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Care home owner fined £680,000 for fall injuries.

A residential care company was fined £680,000 after a woman pensioner who was moved there to receive dementia support, suffered life-changing injuries in a 30ft window fall at a Leeds care home.

A judge said safety measures in place to protect vulnerable residents at Lofthouse Grange and Lodge were “wholly inadequate.” The company pleaded guilty to failing to discharge a duty under the Health and Safety at Work Act.

Leeds Crown Court heard how Barbara Milroy, 85, who has made previous attempts to climb out of windows, suffered multiple spinal, pelvic and hip injuries in the fall from a second floor window at the home on February 4, 2015.

Owners, Orchard Care Homes Limited, had been given ‘specific instructions’ in September 2014 about inadequate restraints on its windows.

Judge Geoffrey Marson, QC, said the failures had put residents at the 56-bed home in danger of death or serious injury.

He said: “It is clear to me that there is a history here of a significant lack of diligence and a substantial failure to have proper regard for the safety of vulnerable residents. It did not need a report to indicate what was clearly obvious.” Judge Marson also ordered the company to pay £40,000 court costs.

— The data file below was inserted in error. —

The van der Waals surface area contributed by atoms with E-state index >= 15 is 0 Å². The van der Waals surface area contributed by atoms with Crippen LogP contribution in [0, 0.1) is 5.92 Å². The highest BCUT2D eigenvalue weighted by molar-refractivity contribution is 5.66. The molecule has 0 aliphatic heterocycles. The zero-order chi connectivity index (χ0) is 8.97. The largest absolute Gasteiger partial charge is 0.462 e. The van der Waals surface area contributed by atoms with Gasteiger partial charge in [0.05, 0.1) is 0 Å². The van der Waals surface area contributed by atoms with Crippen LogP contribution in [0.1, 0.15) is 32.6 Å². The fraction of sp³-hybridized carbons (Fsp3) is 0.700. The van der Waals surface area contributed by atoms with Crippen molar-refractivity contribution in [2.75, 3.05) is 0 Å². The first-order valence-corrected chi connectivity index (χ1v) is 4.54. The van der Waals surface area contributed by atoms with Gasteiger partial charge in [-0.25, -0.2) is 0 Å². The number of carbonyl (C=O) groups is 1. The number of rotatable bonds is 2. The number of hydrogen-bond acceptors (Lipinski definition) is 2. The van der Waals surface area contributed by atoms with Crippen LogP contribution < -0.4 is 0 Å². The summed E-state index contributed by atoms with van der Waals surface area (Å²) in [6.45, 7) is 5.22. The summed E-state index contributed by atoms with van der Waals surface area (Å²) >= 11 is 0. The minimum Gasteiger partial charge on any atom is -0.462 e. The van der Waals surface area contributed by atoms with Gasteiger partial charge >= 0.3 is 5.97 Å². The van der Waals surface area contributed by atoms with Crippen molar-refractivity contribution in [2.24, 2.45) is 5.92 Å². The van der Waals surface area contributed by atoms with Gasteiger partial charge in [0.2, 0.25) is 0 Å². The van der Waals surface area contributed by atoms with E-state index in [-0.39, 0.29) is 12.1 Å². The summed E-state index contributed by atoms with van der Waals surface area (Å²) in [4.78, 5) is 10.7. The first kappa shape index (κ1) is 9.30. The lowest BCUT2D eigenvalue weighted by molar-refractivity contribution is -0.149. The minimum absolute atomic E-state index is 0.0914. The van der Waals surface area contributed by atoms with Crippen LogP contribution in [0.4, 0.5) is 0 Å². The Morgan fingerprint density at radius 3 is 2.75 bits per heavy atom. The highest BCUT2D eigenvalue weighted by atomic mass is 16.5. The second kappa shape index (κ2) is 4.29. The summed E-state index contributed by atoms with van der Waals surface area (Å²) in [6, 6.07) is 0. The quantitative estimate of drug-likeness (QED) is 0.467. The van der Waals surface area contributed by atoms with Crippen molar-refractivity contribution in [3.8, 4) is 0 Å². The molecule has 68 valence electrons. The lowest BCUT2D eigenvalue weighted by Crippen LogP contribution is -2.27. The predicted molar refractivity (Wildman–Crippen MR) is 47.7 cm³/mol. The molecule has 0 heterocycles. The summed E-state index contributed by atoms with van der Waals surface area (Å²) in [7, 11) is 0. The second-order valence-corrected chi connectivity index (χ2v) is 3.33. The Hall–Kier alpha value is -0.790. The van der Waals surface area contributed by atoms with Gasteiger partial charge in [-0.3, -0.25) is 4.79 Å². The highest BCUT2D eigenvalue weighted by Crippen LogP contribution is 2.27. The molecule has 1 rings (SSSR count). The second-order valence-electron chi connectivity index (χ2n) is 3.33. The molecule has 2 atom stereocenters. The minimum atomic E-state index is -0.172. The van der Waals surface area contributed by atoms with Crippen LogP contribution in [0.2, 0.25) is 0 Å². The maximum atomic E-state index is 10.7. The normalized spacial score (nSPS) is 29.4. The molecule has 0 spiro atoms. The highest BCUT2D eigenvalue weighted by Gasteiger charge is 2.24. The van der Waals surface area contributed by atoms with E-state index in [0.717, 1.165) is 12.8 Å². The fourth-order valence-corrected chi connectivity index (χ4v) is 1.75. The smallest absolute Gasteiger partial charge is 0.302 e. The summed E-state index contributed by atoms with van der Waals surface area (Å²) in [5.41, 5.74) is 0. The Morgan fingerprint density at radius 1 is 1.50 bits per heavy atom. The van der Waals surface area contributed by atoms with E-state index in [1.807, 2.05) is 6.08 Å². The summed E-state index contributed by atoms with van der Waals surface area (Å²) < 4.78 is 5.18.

The court heard restraints should have been fitted to windows at the home to prevent residents opening them beyond 100mm but, after the incident, an inspector found that the window Mrs Milroy fell from could be opened more than twice as far.

The company, which was supposed to be more secure than others due to the vulnerability of residents, had paid a contractor £690 to fit metal restraints shortly after being instructed to by Leeds City Council to do so but no efforts were made afterwards to ensure the work had been carried out properly.

On the night of the incident Mrs Milroy became unsettled and accused staff of keeping her against her will.

She went to her bedroom on the second floor shortly before midnight with the aid of a walking frame.

A senior carer followed and saw Mrs Milroy holding on to the outside of the window shouting for help before falling to the ground. She spent eight weeks in hospital and is now completely reliant on carers as a result of her injuries.

An Orchard Care Homes spokesperson said: “The welfare of our residents is our number one priority and, as the judge acknowledged, we took immediate action following Mrs Milroy’s accident to review our policies and procedures and have made a number of significant changes and improvements.

“We greatly regret Mrs Milroy’s accident. As an organisation we have learnt lessons and would like to take the opportunity to wish Mrs Milroy well.”

 

 

 

 

 

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